Jeffery Rubel

As a transgender man, I believe spreading knowledge and showing visibility is how we will erase the ignorance and hatred the world is showing us. It also gives those going through a similar journey the courage and confidence to be their true selves. So here is my story.

From a young age, I knew I was different. The word tomboy was commonly used to describe me. I only made friends with boys and enjoyed playing Yu-Gi-Oh and Pokémon. When my sister and I would play Barbie’s, in return for her playing another game with me, I would always be the role of the male Barbie’s. I wanted to play baseball and hockey. Being in large groups of girls was never fun, as I always felt like an outsider.

I would have huge anxiety whenever I was put into social settings with only girls. I’d go to bed at night and have dreams where I was a guy and I was happy but then I would wake up as a girl and feel overwhelmingly sad and defeated. Wearing dresses was torture. Every time I had to put one on it felt wrong and I dreaded each time I had to wear one. One Halloween I dressed up as a baseball player and I remember being so excited because I got to wear what I saw guys my age wearing. Unfortunately, I was not vocal at all about this discomfort I was experiencing and therefore lived in silence, a silence that would last many years. 

After those years of silence though, I began down a path of destruction. I spent my college years destroying a body I simply wanted gone. I drank myself into an emergency room hospital bed with alcohol poisoning. I developed an eating disorder that withered my frail 5-foot 10-inch frame to just over 100 pounds. I spent nights staying up into the early hours of the morning researching ‘easy’ ways to kill myself. I wrote a suicide letter apologizing to my family for having to leave them. I built a noose in my closet and came extremely close to jumping off the top of a parking garage. But after all that, I’m still here, and I’m not only just living but I’m thriving.   

Today I am walking above ground, instead of being buried ten feet under. I am alive for a purpose and I want my story to reach and help people who need it and those who may not even know they need it. People who are where I was five years ago. People who look at transgender individuals as humans who do not deserve equal rights. People who don’t know how to accept their transgender child, sibling, significant other, or friend. People who just need to see someone like them to know that who they are is perfect.

My coming out story is a story of learning and acceptance. I feel extremely lucky to be surrounded by people who love me and simply want me to be happy. My family is so supportive of my transition. When I came out as transgender in May 2015 they barely bat an eye. They were not too educated on the subject, but their willingness to help me find happiness was overwhelming.

I may have lost some friends during this journey, but the real ones stuck around. I hope for a future world where people are not assumed cisgender and heterosexual but can grow to be whoever they truly are without the anxiety of coming out and being declared different. But until then, come out when you feel comfortable and the environment is safe.

We live in a world that tells us exactly what we should look like. Men should have short hair, broad shoulders, a tall stature, have facial hair, a deep voice, a flat chest, and a certain set of genitals. While women are told they should have long hair, wide hips, a smaller stature, little body hair, a soft voice, breasts, and a certain set of genitals. This is the centermost cause for dysphoria and the most unrealistic set of credentials. Society tells us we should look one way when in reality this standard rarely ever fits anyone.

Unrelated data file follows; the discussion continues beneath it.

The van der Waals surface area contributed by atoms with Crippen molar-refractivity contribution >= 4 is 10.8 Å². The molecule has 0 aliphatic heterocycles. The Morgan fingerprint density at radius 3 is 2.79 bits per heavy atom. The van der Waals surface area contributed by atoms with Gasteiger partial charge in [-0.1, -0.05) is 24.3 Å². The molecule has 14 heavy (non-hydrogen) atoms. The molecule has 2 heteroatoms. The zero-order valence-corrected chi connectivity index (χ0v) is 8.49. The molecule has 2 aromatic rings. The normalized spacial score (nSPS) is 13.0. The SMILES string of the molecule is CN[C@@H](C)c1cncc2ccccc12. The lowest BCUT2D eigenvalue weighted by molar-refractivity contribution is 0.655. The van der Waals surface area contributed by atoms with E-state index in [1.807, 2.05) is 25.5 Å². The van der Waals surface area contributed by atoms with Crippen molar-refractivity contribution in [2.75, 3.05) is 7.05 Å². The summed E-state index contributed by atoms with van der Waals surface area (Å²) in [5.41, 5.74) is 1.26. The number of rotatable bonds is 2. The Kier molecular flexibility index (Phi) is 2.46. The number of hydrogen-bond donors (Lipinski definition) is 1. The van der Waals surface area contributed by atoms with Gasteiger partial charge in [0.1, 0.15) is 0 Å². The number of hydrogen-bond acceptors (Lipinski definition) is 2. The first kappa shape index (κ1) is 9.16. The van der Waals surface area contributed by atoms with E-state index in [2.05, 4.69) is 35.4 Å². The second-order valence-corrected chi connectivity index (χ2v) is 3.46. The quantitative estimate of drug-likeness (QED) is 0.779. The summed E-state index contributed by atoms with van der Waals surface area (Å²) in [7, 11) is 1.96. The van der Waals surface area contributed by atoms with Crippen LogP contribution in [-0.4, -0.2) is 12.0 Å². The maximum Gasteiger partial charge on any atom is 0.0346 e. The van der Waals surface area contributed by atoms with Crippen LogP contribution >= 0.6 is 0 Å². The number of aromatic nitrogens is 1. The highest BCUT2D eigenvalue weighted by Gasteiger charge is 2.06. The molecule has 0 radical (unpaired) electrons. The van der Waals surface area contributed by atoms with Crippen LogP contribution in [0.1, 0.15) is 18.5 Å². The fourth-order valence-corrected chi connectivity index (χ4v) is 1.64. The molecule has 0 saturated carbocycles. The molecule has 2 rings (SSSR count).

If you identify as a man then you are a man and every part of you is a characteristic of a man because it is on your body. Same goes for if you identify as a female. During the early months of my transition, I experienced dysphoria every time I even looked at myself. But the more I grew into my body I came to the realization that we are given one body in this lifetime. And to spend a lifetime hating your body purely because it does not meet the standards of others is surely something you will regret. Do not wish to change something you have no control over, but instead slowly find things you like about yourself and your body and over time the negative things won’t seem so important anymore. Self-love is the most important part of living.

Being transgender is a gift. The life experiences and perspectives we are given, most people will never experience. We are part of a community striving to show the world that being different is not something to look down upon, but instead, should inspire the world.


Jeffery’s story is one that captivated me & made me realise how strong an individual he is. In life, you face many ups & downs but there is always a light at the end of the tunnel and Jeffery is living proof of this.

Already he is showing the world that being trans is no different to anyone else. He recently wrote an article in the Daily Mail & again. Nearly made me cry! Check out his beautifully written piece in the Daily Mail.

I believe Jeffery will go on to do amazing things & show the world that being transgender is as he described a gift. 

 

 

 

One thought

  1. You are a lucy person man!belive me living in a country that no one understand what is trans gender and no way to pass surgery is really hard …I live in afghanistan and when I explained transgender to my friends and family they called me a crazy person and did not understand me …I thing never I can achive my dreams like u😔😔😔😔

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